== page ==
Walk of Fame just got a little bigger


20160128_173905Paul Leclair, Ambassadors Corps, Sault Ste. Marie Chamber of Commerce welcomed people arriving to The Essar Centre’s VIP Suite for the Sault Ste. Marie Walk of Fame Ceremony. Family members, (some travelling from southern ontario) friends, municipal councillors and community members were in attendance to celebrate the 2015 Inductees (posthumously), Helen Arvonen and James Watson Curran.

With an official proclamation, and ring of the bell, the Ceremony opened with Duane Moleni, Manager of Queenstown BIA. “This is an important way of building civic pride, and Sault Ste. Marie has a long and proud history of leaders in their respective field.” he said.

Municipal Councillor Matthew Shoemaker offered congratulations from Mayor Provenzano, and the Corporation of The City of Sault Ste. Marie. “Both recipients (for the 2015 Walk of Fame Award) had reach beyond their community borders, and have had significant achievements elsewhere. Both recipients used their success to give back to their community.”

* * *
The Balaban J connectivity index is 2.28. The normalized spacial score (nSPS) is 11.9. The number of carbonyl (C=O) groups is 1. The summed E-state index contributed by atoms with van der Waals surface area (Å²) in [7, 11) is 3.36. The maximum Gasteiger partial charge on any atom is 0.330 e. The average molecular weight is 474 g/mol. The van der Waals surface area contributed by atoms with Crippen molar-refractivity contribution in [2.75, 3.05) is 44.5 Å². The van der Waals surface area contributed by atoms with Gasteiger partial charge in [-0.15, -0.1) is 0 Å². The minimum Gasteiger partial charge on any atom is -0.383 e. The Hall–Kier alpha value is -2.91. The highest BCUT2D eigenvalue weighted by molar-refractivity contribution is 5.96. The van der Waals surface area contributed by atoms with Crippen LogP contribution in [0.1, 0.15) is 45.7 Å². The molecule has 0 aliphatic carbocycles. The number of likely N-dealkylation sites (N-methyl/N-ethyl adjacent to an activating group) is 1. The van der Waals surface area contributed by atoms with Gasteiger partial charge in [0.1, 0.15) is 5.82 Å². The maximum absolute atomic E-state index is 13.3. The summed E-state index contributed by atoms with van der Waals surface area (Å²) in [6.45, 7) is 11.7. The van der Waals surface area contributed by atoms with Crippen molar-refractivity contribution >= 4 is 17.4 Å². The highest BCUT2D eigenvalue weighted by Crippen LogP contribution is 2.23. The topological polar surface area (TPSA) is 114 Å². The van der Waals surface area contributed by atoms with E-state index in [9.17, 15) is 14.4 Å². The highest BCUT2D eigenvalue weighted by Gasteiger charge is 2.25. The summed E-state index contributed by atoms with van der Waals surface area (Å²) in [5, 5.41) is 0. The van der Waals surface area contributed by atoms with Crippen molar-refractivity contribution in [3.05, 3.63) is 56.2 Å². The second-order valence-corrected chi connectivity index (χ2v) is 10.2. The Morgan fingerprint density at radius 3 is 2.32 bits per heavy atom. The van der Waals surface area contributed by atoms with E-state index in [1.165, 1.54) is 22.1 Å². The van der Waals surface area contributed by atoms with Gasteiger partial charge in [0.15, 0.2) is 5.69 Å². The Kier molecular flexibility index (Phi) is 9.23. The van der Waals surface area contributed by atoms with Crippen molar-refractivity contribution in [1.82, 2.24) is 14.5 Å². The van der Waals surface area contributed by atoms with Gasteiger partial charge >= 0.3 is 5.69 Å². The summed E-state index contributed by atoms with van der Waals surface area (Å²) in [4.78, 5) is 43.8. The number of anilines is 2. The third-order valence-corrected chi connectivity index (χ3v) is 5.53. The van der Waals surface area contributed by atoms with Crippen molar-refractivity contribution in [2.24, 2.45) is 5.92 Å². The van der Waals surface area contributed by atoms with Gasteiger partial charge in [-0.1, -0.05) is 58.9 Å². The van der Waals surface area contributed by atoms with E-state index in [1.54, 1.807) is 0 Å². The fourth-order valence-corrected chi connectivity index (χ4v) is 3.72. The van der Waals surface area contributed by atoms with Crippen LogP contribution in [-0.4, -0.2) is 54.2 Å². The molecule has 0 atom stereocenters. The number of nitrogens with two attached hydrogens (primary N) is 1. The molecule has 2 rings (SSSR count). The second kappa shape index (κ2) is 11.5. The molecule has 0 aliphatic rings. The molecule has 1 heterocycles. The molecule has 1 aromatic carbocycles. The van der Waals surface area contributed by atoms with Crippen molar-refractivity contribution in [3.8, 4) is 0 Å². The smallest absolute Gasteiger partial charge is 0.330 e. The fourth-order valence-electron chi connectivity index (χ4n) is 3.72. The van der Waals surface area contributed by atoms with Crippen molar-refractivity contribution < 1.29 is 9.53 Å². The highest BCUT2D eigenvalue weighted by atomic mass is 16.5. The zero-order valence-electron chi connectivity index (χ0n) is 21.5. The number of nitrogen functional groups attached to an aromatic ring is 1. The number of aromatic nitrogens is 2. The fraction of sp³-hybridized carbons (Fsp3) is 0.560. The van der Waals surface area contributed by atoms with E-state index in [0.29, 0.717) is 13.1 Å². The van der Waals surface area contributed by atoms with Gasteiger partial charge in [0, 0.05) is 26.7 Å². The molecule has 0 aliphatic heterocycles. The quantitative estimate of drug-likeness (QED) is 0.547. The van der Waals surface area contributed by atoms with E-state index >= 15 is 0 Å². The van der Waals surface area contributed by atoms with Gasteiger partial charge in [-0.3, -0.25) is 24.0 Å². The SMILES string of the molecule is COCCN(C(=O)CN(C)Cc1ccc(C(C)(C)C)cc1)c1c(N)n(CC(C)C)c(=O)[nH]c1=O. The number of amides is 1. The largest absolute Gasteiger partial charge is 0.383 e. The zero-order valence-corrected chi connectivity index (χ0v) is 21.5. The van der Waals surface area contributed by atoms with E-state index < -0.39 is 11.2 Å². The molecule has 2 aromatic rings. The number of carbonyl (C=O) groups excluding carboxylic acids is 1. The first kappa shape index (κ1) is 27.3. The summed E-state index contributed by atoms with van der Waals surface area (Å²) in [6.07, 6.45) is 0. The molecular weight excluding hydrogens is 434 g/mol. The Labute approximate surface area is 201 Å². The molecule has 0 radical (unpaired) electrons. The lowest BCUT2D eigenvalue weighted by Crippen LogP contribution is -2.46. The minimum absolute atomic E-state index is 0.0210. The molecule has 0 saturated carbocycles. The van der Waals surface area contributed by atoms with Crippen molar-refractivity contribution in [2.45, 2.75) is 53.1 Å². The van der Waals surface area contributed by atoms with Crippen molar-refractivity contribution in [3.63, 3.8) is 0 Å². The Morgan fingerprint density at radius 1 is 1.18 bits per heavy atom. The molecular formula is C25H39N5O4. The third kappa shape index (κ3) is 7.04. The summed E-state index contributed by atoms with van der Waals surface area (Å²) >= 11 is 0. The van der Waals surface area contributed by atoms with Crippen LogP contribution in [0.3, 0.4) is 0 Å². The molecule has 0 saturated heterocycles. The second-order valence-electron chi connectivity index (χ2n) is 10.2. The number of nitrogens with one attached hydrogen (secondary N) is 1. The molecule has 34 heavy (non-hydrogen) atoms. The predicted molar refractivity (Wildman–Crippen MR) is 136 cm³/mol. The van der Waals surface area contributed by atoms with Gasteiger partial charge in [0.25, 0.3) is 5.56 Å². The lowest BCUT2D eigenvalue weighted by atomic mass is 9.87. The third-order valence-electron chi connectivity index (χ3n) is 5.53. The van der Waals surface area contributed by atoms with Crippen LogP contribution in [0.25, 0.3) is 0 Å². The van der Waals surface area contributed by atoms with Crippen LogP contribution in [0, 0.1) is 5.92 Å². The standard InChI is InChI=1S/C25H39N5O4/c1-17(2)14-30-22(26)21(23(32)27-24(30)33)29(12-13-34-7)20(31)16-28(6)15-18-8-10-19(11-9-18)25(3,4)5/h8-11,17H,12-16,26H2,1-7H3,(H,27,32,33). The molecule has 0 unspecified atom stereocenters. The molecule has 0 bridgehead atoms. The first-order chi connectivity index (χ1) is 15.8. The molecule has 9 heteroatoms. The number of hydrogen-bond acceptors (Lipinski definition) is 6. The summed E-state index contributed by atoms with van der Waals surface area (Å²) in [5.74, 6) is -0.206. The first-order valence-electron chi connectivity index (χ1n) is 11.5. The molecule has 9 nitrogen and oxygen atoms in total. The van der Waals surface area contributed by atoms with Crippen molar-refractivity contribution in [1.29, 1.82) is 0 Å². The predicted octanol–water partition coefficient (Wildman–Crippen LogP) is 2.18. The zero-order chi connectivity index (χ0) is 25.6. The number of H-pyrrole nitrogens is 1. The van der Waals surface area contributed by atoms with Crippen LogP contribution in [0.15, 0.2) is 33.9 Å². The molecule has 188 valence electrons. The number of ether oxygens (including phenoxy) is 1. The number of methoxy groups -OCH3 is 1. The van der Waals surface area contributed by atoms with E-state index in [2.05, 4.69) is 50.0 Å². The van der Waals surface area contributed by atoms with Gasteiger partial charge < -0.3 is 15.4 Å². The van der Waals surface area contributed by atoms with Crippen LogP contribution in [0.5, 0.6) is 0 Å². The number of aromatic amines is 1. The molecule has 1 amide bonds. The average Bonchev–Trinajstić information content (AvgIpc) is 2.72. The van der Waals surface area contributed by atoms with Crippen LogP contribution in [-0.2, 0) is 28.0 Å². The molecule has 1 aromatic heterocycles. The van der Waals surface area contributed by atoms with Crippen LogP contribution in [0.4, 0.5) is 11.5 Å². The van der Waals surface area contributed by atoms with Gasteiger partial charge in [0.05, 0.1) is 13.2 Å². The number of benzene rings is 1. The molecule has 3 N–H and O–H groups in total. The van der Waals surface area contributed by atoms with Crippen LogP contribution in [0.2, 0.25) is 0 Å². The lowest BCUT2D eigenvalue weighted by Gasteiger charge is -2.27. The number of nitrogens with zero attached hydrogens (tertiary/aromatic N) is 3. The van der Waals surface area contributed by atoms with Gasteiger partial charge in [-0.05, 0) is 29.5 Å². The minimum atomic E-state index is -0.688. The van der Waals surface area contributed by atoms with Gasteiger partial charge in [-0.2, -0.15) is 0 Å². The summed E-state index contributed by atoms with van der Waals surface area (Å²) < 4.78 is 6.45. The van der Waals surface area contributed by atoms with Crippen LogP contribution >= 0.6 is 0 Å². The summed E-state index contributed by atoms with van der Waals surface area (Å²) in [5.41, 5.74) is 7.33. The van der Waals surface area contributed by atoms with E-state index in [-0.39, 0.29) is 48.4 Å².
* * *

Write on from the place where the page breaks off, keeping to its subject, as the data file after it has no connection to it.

20160128_181545Penny Perrier, member of the Walk of Fame Committee, presented Suzanne Farrell, James W. Currans’ granddaughter with the Walk of Fame award. “James Curran was committed to developing a very vibrant community, and because of him, we have a poem written by Rudyard Kipling on the Cenotaph.” The Cenotaph was inscribed with Kiplings’ poem in 1925. Unveiled in 1924, the Sault Ste. Marie Cenotaph is a war memorial located on the north side of Queen Street East in downtown Sault Ste. Marie, in front of the Sault Ste. Marie District Courthouse, another heritage property in Sault Ste. Marie.

“James Curran was so well known and respected, and can essentially be credited for putting Sault ste Marie ‘on the map’. I’ve known a lot of the Curran family for most of my life, and I was honoured to be asked to be a little part of this celebration.”

20160128_183215Suzanne Farrell shared, “My grandfather (James W. Curran) was born in Ireland, the third of twelve children. They had moved from Ireland, landed in Montreal, and moved on to Toronto, where his father John, started a dry goods store. After receiving a land grant in Orillia the family moved again., Shortly after he was in Orillia, he started a newsletter, which later became the ‘Orillia Packet & Times’. His career in journalism really started there. He covered wars, including the Boer War. Eventually, his health prohibited him from travelling as a journalist, and while on his way out west by train, he stopped in Sault Ste. Marie. Jim, as he was known, by family and friends, found the picturesque surroundings to be the place he wanted to live.” James Curran & his brother John purchased the Sault Courier in 1901, eventually becoming known as the Sault Star in 1912.